“Listen. I’ve never been able to keep you cooped up, and I realize you’re into all that photography stuff, but until things die down and I can confirm everything is secure, I need you to stay in the house.”
You see dad, I can’t stay in the house. There’s this drop-dead gorgeous guy in the woods, and I promised to bring him ice. Nah. That wouldn’t go over well. Certain things a girl should just keep to herself.
“Dad, what’s going on? And what was all that buttercup stuff about last night?”
He rubbed his face with his palms. “You weren’t really old enough when your mom and I came up with the word buttercup. I was hoping you’d understand what I was trying to say.”
“Mom told me once to listen if you ever said buttercup during an emergency. That’s all I remember.”
“Well, we were in an emergency. You did good.”
“There was someone on the phone, wasn’t there? They were making sure you didn’t tell me anything.”
Dad leaned against my doorframe. “You know I’m not allowed to talk about work.”
“Work smirk. I don’t care about security clearance.”
“There was a possibility of danger. I just needed to know you were safe” He kissed my forehead. “I gotta get back.”
“You’re leaving again?”
“Yes. I’m sorry, but the whole base is on alert status.”
“For how long?”
“It depends on how long it takes us to find …”
I waited for a word that didn’t come. “Find what?”
His head tilted to the side. “Nice try.”
“Can’t blame a girl for trying.”
So, the army was looking for something. Interesting.
“I’ll be back in the morning for a bit. We’ll have breakfast, okay?”
Dad headed down the stairs, and I counted to a hundred before following.
So, the army was all jacked up in another one of Dad’s top-secret operations. I still had no idea what Dad did in the army, but what I could gather from Maggie’s eavesdropping habit, Dad’s division dealt with dangers of the “who” kind, not the “what” kind. They called my dad to track people down. If Dad was involved, whoever they were looking for had to be pretty big potatoes.
David was hiding from someone, and he was hurt. Could he be running from the military? A vision of David’s bright eyes and the perfect cut to his jaw flashed through my mind. I shook my head. Why would Dad be hunting a kid? He certainly had better things to do. Terrorists and the like were out there. Real criminals. There was no way Dad could be looking for David. My gaze settled on my camera case. I grabbed it … just in case.
Shooting over to the kitchen, I opened up the cupboard, pulled out a gallon-sized Ziploc and filled it with ice. The bag fit neatly into the bottom of my backpack. I threw together a few peanut butter and jelly sandwiches and tossed them in with a couple bottles of water and my camera. The ice chilled my back as I threw the pack over my shoulder.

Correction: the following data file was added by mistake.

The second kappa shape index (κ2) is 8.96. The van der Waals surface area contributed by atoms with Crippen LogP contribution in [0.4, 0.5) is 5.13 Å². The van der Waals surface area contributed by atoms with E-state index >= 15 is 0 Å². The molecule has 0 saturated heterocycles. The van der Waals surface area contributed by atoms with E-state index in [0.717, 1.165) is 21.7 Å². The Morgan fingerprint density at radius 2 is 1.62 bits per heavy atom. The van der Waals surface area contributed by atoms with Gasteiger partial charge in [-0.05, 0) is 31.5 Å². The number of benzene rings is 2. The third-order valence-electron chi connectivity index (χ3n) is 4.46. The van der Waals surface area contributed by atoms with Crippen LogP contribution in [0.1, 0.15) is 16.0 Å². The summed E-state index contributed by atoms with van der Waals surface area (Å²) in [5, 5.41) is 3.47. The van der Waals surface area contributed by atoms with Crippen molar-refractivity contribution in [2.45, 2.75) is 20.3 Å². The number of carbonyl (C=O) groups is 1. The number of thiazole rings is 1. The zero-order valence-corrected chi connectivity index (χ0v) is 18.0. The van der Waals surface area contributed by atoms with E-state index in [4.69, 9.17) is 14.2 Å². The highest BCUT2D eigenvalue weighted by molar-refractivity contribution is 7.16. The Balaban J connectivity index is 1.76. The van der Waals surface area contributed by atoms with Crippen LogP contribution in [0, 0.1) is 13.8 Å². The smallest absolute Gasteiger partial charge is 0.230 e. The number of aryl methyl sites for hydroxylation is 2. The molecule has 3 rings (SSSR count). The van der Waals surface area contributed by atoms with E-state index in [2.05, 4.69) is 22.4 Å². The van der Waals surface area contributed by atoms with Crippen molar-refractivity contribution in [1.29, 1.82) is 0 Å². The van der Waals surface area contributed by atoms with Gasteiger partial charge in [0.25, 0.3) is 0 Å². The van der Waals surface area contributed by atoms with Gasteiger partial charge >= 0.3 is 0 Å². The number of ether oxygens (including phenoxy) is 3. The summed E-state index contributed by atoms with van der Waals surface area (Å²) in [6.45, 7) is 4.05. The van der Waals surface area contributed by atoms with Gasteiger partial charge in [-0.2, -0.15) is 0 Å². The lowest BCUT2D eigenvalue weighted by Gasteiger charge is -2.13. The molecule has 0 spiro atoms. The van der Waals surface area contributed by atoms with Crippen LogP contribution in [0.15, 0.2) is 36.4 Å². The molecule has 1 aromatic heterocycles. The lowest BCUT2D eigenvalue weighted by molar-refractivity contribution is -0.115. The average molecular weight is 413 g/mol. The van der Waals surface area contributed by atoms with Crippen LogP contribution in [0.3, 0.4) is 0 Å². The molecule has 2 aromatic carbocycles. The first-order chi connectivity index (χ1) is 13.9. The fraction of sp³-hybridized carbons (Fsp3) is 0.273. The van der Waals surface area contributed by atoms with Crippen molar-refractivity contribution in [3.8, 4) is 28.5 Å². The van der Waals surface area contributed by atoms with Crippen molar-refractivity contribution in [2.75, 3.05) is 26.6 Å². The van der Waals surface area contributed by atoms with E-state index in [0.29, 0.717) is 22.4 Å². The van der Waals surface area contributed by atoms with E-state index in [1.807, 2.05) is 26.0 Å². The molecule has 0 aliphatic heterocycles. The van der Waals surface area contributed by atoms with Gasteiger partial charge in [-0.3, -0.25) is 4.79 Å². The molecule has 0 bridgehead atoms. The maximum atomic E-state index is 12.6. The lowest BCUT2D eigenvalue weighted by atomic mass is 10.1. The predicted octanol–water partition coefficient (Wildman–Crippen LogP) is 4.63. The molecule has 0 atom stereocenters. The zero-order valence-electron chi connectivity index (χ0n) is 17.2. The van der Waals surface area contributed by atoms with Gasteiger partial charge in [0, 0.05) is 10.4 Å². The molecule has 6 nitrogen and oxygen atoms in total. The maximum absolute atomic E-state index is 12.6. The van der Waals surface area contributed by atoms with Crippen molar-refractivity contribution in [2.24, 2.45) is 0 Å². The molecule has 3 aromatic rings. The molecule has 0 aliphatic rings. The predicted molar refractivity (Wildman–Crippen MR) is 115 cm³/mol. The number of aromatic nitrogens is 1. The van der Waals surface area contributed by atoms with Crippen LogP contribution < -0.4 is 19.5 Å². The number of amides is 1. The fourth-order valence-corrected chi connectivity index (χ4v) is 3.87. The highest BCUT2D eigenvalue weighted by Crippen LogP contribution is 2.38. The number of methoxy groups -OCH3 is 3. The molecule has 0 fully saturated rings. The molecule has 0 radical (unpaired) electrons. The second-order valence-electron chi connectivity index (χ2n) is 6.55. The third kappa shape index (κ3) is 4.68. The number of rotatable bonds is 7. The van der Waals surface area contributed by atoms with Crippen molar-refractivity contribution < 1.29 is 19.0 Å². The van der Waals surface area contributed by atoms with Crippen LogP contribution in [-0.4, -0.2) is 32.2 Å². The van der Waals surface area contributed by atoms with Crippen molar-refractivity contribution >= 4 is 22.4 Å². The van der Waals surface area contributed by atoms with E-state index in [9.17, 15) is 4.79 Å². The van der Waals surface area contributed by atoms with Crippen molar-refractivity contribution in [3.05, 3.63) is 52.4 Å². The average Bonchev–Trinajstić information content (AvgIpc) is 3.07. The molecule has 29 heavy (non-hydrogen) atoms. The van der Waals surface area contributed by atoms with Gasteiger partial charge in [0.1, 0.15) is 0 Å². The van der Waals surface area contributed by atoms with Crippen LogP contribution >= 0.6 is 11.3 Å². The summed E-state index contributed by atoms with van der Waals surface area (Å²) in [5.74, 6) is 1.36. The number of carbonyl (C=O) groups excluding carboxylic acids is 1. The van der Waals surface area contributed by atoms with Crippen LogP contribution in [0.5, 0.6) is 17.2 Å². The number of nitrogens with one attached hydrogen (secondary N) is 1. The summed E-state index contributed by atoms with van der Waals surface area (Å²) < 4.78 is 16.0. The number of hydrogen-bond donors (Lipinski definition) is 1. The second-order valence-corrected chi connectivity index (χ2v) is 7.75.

I hesitated, my hand on the front door. Dad wanted me to stay home. Until everything was secure. That meant that there was a safety risk, and if Dad was involved, it had to be a pretty big one. He expected me to be a good little soldier and stay inside. But how could I?
David was out there, alone. Hurt. I couldn’t just leave him there, especially if there was some kind of dangerous fugitive on the loose. I’d made him a promise, and I had to keep it.
I yanked my jeans free of a thorny bush. I swear I had to be crazy. Just that morning something screeched in the woods so loud it almost burst my eardrums. But here I was, wandering around in those same woods, probably lost, bent on finding and helping a boy I didn’t even know. My chest ached with pressure from my short, choppy breaths. Why did the forest seem so much more sinister than it normally did?
“Auoi calinart, est.”
The gruff, masculine voice echoed through the trees. The language was odd, musical. Kind of like singing, or maybe Norwegian—or maybe a Norwegian guy singing. I couldn’t decide.
An elderly man wearing a long, dirty winter jacket slapped a tree branch as he sped-walked around a bush. He nearly plowed into me.
“Sorry,” I said, backing off the path.
The man gazed up at me. His nose crinkled as if a foul odor suddenly hit him. He blinked and continued on his way, but his icy cold countenance hung with me for a minute. And his eyes … No one had eyes so blue. Except maybe David.
I shivered. Not sure why, but the old dude creeped me out. His head bobbed as he moved through the bushes. He had to be delirious, wearing that warm coat in the middle of August.
“Pardon me.” A woman with gorgeous long blond curls ran up the same path. Her jacket brushed against me as she passed. When she caught up to the old guy, she grabbed him by the arm. They muttered, heads close, before he shoved her away and continued down the trail. The woman turned her face toward the sky, fisted her hands, and continued on after him.
The dude had to be her father or something. Why else would she take that kind of crap from him? I sniffed out a laugh. I hoped that wouldn’t be me and my Dad in twenty years.